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In 2016/17, 507,000 workers in the UK suffered from work-related musculoskeletal disorders resulting in a loss of 8.9 million working days.


While these problems are most common in industrial and manual jobs, office workers are also at risk of discomfort due to prolonged sitting, repeated movements and poor posture.

Musculoskeletal disorder (MSD) is any injury, damage or disorder to the joints or other tissues of the body. It usually affects the upper limbs or the neck or back, and can be caused or made worse by work activities such as  using badly designed equipment or by poor work practices, such as poor posture when using equipment or taking insufficient breaks away from computer screens. These painful disorders can not only affect employees’ quality of life but can also impact business in terms of productivity.

In order to prevent employees developing MSDs, employers are required by law to carry out Display Screen Equipment (DSE) risk assessments and provide workers with suitable equipment and advice to eliminate or minimise the risk of discomfort or stress associated with computer work.

Identifying the issues

To ensure the most effective results are gained through DSE assessments, employers need to work directly with their employees to understand which MSDs and other issues are experienced by their staff. This will help towards successfully tailoring an ergonomics solution that meets their specific needs.

The majority of musculoskeletal complaints from employees in office environments concern the lower back, neck and upper limbs (shoulder, arm, wrist and hand). With these in mind, an examples of key concerns in the office workplace include: a lack of awareness of ergonomics or musculoskeletal risk factors and appropriate prevention strategies, such as provision of suitable equipment; insufficient breaks resulting in strain on the body; poor working practices, such as poor posture and not being able to touch type, which consequently result in stress or fatigue; and poor environmental conditions, such as problems with heating, lighting and ventilation.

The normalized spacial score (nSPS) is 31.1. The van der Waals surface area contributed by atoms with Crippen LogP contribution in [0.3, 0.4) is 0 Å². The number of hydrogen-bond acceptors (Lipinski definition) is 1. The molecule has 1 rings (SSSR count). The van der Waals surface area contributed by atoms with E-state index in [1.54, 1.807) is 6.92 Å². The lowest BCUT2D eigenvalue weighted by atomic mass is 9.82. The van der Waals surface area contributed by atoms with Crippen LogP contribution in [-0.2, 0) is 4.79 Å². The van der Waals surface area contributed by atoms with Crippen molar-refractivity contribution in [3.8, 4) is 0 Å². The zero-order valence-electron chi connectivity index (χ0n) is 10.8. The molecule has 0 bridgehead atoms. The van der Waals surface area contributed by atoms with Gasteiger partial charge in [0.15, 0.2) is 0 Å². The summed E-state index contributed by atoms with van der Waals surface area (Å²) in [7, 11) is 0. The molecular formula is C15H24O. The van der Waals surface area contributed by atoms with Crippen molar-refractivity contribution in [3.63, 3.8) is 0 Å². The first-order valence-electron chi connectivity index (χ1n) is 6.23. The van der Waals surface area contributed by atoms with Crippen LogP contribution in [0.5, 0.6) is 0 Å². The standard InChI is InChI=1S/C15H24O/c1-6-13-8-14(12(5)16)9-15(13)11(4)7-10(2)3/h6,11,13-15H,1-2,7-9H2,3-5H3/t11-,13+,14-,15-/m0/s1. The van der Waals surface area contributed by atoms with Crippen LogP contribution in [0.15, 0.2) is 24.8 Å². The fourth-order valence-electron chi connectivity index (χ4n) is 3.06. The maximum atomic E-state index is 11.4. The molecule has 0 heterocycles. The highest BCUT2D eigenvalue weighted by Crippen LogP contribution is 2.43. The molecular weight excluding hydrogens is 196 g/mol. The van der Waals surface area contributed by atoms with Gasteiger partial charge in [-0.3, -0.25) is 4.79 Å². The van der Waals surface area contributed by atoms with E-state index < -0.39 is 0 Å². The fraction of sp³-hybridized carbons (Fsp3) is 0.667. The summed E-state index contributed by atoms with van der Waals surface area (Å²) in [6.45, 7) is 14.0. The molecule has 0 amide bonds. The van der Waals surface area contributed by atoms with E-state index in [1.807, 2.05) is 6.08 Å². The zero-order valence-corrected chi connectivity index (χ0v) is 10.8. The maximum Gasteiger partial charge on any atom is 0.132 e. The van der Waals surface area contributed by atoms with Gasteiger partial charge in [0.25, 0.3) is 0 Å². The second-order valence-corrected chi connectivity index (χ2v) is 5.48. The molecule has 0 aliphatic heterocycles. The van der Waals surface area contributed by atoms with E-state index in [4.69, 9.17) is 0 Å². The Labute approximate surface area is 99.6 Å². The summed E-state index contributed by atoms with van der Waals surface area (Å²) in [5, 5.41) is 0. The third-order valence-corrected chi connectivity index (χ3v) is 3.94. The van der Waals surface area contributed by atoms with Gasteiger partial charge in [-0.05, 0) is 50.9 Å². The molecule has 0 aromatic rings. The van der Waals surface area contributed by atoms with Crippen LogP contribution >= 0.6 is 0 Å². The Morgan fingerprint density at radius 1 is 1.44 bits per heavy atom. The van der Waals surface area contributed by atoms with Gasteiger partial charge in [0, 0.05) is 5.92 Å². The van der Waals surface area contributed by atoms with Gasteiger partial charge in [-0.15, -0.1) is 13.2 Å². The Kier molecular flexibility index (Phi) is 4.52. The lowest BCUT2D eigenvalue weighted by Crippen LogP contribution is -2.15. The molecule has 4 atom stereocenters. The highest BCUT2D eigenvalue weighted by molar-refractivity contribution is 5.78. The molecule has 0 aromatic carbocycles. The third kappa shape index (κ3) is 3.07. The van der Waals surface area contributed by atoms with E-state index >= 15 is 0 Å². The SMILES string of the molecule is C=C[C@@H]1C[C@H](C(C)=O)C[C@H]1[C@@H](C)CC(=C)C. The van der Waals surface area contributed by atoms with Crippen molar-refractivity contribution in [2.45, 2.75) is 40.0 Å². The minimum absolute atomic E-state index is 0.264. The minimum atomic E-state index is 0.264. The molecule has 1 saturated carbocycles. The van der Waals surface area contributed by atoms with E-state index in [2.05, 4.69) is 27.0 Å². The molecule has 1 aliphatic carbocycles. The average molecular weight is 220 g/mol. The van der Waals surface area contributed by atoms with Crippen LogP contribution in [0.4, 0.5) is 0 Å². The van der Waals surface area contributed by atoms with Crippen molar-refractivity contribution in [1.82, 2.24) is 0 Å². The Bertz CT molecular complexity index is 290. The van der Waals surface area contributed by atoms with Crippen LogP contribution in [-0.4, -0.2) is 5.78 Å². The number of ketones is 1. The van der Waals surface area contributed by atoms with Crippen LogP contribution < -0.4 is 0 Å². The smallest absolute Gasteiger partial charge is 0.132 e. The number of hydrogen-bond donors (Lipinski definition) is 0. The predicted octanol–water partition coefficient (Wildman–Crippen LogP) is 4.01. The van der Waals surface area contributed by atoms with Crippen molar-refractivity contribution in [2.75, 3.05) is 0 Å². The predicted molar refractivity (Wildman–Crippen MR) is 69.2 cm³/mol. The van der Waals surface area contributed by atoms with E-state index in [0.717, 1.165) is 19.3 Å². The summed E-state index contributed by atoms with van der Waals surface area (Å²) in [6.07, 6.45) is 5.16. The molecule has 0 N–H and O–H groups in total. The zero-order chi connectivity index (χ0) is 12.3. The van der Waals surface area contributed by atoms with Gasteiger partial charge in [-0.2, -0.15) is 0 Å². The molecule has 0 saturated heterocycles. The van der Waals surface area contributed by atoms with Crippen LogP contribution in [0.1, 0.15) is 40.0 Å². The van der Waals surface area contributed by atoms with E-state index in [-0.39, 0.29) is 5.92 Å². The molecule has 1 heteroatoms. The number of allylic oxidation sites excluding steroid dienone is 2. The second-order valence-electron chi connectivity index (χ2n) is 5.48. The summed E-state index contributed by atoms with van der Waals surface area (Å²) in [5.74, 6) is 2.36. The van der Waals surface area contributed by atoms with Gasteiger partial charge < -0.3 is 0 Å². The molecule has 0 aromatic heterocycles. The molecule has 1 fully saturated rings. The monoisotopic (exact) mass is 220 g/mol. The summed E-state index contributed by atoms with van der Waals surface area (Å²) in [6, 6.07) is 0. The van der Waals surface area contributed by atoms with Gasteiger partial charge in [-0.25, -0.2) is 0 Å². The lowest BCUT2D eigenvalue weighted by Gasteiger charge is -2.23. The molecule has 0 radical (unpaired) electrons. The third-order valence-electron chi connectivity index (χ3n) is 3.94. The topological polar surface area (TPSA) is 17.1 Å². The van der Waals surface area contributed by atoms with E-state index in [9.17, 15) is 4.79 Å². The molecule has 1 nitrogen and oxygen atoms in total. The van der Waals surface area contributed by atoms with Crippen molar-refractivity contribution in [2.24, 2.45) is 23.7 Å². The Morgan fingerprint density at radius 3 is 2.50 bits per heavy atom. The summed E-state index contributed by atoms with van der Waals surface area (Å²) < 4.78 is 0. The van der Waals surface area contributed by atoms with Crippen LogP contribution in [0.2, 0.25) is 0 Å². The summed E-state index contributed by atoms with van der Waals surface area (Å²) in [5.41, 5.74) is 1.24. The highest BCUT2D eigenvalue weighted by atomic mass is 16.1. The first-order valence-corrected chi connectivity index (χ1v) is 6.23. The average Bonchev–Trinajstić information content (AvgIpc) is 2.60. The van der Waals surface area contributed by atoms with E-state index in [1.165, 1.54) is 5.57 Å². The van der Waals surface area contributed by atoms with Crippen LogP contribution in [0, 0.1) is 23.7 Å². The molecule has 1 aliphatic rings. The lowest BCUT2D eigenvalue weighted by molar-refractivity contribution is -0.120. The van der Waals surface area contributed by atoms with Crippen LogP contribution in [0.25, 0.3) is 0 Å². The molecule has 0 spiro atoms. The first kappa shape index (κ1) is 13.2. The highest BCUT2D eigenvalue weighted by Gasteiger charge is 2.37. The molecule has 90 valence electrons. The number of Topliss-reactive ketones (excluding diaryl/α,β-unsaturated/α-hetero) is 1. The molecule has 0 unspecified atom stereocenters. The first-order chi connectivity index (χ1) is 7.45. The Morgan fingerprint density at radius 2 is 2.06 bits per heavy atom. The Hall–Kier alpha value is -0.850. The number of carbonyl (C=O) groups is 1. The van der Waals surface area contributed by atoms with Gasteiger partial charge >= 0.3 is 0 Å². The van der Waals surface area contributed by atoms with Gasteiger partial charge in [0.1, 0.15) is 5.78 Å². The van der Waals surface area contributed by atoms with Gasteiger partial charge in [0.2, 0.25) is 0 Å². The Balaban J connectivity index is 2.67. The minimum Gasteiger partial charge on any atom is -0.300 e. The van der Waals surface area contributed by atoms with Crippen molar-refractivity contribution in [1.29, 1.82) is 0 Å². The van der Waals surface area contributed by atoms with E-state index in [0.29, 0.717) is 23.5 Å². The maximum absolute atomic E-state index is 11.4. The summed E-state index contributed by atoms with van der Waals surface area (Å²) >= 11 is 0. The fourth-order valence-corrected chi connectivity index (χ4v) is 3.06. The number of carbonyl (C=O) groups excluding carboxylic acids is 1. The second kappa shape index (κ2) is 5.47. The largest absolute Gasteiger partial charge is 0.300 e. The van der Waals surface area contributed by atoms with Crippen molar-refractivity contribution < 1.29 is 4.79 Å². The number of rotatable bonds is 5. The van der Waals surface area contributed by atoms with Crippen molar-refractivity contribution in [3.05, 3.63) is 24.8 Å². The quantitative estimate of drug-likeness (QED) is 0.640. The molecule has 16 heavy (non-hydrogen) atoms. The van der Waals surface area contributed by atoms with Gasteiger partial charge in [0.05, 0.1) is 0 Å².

Most musculoskeletal issues from office working concern the lower back, neck and upper limbs. Photograph: iStock

Making a difference

Under the Health and Safety (Display Screen Equipment) Regulations 1992 (amended 2002), employers have a duty of care to protect employees who work at computers for an hour or more at a time, by providing suitable equipment and advice on its use.

This includes desk-based equipment as well as mobile devices such as laptops, tablets and smartphones. The Display Screen Equipment Regulations specify requirements for equipment, and employers are required to assess what they provide against that.

Workers should take regular breaks to reduce stress and lower the risk of MSDs. Photograph: iStock

It should be remembered that all employees are different, and some may need alternative chairs or specialist keyboards or mice; this would be identified in an assessment. Advice on what equipment or adjustments may be suitable can be provided by a trained DSE assessor or ergonomist.

Other than providing the correct equipment, employers should also inform employees who work at a computer about the factors that can cause discomfort and how they can prevent discomfort associated with its use; for example, how to adjust their chair and other equipment and the importance of regular breaks.

The benefits

Assessing the ergonomic needs of employees working at computers, and providing appropriate equipment and advice can increase employee wellbeing, may help reduce absence, and may result in business benefits such as increased productivity. These simple steps can have significant benefits for both the employer and employee.

More information on assessing the risks of MSDS in the workplace at: hse.gov.uk/msd/risk.htm

Margaret Hanson is ergonomist and fellow at the Chartered Institute of Ergonomics and Human Factors

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